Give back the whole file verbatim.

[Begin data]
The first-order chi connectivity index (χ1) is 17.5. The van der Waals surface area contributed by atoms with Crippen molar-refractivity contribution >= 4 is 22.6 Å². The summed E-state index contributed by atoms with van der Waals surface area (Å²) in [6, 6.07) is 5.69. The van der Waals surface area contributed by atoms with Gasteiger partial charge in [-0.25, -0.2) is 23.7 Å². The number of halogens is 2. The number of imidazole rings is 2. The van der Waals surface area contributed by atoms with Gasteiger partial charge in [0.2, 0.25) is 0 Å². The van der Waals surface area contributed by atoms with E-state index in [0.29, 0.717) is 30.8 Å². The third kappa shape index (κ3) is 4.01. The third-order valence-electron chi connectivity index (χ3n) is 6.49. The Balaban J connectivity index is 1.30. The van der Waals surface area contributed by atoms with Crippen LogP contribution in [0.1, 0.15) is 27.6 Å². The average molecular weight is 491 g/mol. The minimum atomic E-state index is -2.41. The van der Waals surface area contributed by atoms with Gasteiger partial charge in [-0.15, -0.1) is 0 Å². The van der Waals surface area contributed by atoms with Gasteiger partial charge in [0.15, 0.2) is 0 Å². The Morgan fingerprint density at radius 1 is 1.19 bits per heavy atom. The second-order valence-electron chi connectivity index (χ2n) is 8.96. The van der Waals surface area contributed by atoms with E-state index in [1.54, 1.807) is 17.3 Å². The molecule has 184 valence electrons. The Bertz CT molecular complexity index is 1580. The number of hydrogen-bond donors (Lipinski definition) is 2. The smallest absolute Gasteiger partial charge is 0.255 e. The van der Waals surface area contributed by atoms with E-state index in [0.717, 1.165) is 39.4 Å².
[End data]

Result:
The first-order chi connectivity index (χ1) is 17.5. The van der Waals surface area contributed by atoms with Crippen molar-refractivity contribution >= 4 is 22.6 Å². The summed E-state index contributed by atoms with van der Waals surface area (Å²) in [6, 6.07) is 5.69. The van der Waals surface area contributed by atoms with Gasteiger partial charge in [-0.25, -0.2) is 23.7 Å². The number of halogens is 2. The number of imidazole rings is 2. The van der Waals surface area contributed by atoms with Gasteiger partial charge in [0.2, 0.25) is 0 Å². The van der Waals surface area contributed by atoms with E-state index in [0.29, 0.717) is 30.8 Å². The third kappa shape index (κ3) is 4.01. The third-order valence-electron chi connectivity index (χ3n) is 6.49. The Balaban J connectivity index is 1.30. The van der Waals surface area contributed by atoms with Crippen LogP contribution in [0.1, 0.15) is 27.6 Å². The average molecular weight is 491 g/mol. The minimum atomic E-state index is -2.41. The van der Waals surface area contributed by atoms with Gasteiger partial charge in [-0.15, -0.1) is 0 Å². The van der Waals surface area contributed by atoms with Gasteiger partial charge in [0.15, 0.2) is 0 Å². The Morgan fingerprint density at radius 1 is 1.19 bits per heavy atom. The second-order valence-electron chi connectivity index (χ2n) is 8.96. The van der Waals surface area contributed by atoms with E-state index in [1.54, 1.807) is 17.3 Å². The molecule has 184 valence electrons. The Bertz CT molecular complexity index is 1580. The number of hydrogen-bond donors (Lipinski definition) is 2. The smallest absolute Gasteiger partial charge is 0.255 e. The van der Waals surface area contributed by atoms with E-state index in [0.717, 1.165) is 39.4 Å².